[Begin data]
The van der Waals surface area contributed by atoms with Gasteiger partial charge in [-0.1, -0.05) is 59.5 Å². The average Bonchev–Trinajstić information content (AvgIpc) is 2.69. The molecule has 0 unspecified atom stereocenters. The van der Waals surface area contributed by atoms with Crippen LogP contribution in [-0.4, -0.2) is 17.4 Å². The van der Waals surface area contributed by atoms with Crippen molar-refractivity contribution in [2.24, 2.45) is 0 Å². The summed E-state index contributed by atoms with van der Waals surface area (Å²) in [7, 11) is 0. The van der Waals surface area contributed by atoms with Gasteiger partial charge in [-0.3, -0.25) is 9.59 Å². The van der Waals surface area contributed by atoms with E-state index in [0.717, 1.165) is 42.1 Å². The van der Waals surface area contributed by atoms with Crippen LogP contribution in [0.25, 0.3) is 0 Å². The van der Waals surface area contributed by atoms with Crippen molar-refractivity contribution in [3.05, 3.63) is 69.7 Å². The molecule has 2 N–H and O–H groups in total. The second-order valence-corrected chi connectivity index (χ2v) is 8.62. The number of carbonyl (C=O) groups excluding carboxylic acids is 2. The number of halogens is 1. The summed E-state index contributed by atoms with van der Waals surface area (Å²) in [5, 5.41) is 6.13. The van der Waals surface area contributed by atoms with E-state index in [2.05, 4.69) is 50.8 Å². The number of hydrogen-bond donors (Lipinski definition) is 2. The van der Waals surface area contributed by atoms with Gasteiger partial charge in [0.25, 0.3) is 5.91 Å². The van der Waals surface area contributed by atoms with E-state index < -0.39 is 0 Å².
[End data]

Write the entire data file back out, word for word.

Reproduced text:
The van der Waals surface area contributed by atoms with Gasteiger partial charge in [-0.1, -0.05) is 59.5 Å². The average Bonchev–Trinajstić information content (AvgIpc) is 2.69. The molecule has 0 unspecified atom stereocenters. The van der Waals surface area contributed by atoms with Crippen LogP contribution in [-0.4, -0.2) is 17.4 Å². The van der Waals surface area contributed by atoms with Crippen molar-refractivity contribution in [2.24, 2.45) is 0 Å². The summed E-state index contributed by atoms with van der Waals surface area (Å²) in [7, 11) is 0. The van der Waals surface area contributed by atoms with Gasteiger partial charge in [-0.3, -0.25) is 9.59 Å². The van der Waals surface area contributed by atoms with E-state index in [0.717, 1.165) is 42.1 Å². The van der Waals surface area contributed by atoms with Crippen LogP contribution in [0.25, 0.3) is 0 Å². The van der Waals surface area contributed by atoms with Crippen molar-refractivity contribution in [3.05, 3.63) is 69.7 Å². The molecule has 2 N–H and O–H groups in total. The second-order valence-corrected chi connectivity index (χ2v) is 8.62. The number of carbonyl (C=O) groups excluding carboxylic acids is 2. The number of halogens is 1. The summed E-state index contributed by atoms with van der Waals surface area (Å²) in [5, 5.41) is 6.13. The van der Waals surface area contributed by atoms with E-state index in [2.05, 4.69) is 50.8 Å². The number of hydrogen-bond donors (Lipinski definition) is 2. The van der Waals surface area contributed by atoms with Gasteiger partial charge in [0.25, 0.3) is 5.91 Å². The van der Waals surface area contributed by atoms with E-state index < -0.39 is 0 Å².